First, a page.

On Being Told No

I’ll cut right to the chase: I don’t like being told no. Who does?

In my line of work I ask lots of people for lots of things. It feels like I am constantly making “asks” and this raises all sorts of anxiety for me. I fear being a burden, or annoying, or the person people dread receiving emails from (here we go again).

Recently I made an ask that had a lot of hope attached to it. I was told no. I fought for it. Still no.

I felt pretty crummy about this no. Then I read this. (Miller also talked about this at the World Domination Summit: how to find redemption in suffering/stories that don’t turn out the way we want them to).

So, in that spirit, here are four blessings that come with “no’s”.

  1. It forces me to pray more: you’d think I do most of my praying before/during/immediately after the ask. Rejection has a way of revitalizing my prayer-life like nothing else.
  2. The process of asking is clarifying: whether the answer is yes or no, the process makes me think deeply about what I am asking for, why I need it, and why it is important for whoever I am asking to be included in this effort. Asking produces clarity.
  3. No’s make me work harder: I’m not sure what this says about me, but yeses tend to produce laziness, a resting of laurels. No’s create urgency. Obviously, yeses are needed to get anything done, but a no drives up the energy levels in a more profound way.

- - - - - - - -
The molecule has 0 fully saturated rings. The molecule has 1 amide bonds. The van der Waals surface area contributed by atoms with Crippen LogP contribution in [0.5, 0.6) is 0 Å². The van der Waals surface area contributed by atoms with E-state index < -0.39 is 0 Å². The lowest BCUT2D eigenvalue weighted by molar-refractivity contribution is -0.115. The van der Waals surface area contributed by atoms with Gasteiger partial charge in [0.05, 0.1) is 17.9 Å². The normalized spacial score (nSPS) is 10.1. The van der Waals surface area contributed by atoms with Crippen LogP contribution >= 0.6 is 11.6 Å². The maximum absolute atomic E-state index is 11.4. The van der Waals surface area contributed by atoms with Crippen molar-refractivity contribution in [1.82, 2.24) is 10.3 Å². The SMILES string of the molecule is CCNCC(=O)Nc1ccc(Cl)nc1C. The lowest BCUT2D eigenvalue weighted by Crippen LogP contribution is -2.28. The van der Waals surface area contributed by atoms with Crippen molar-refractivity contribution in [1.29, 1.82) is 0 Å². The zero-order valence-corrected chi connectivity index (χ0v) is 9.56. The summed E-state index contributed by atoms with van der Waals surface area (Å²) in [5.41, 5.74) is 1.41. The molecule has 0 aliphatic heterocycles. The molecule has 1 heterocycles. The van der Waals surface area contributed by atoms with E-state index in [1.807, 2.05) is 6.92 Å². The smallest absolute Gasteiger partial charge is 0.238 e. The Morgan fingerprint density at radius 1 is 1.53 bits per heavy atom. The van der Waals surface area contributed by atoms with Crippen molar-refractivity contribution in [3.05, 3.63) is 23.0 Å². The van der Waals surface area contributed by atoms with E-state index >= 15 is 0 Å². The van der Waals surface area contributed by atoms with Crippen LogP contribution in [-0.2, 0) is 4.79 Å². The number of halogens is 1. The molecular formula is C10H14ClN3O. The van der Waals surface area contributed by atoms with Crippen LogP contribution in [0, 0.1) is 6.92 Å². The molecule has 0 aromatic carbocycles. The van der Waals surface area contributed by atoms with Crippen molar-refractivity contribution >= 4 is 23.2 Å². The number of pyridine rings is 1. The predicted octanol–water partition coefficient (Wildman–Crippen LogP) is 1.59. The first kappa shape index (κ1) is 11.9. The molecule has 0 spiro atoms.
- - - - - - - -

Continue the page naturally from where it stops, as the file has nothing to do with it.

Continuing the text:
4. No’s produce character: I completely relate to Miller’s victim dialogue in the article on disappointment. It’s so easy to go there. In the end anything we receive when we ask is a gift. It’s so easy to take credit for a yes, to think I “earned” this. And, similarly, to blame someone for a no. But it’s all a gift. Maybe a better way of saying it is: no’s reveal character. And that can be painful, but ultimately necessary.

What do you think? What do you learn from “no’s”?


Father’s Day

I hope to post some thoughts on fatherhood this week, but for now I want to say that I had an incredibly blessed first father’s day weekend. Saturday night, which was one of the best weather days I can ever remember in Boston, we hung out with neighborhood friends. The moms conspired together to speak words of encouragement to the dads and it was a precious moment.

Sunday morning the girls made me breakfast while I got to sleep in (a treat all by itself). Marina even signed the card with a squiggly line. Very awesome.

My wife and daughter are amazing and bless me in innumerable ways each and every day…father’s day is, for me, as much about remembering that as anything else.



I am tired. I don’t sleep enough these days. My left eyelid twitches uncontrollably most of the time (a sure sign of fatigue for me). I complain about a lot of things: traveling on the T, people who don’t get it, the frustrations of working for/in two organizations, mice, car trouble. I could go on, I’m sure.

But, life is good. I am so blessed. I am married to an amazing woman and we have a beautiful daughter. We live in a great apartment in a neighborhood we love. We have good friends. We are a part of a church on mission. We serve some amazing college students. We are extremely well taken care of by generous partners. We have a lot of great stories. We have an amazing extended family that cheers us on in so many ways. I could go on, I’m sure.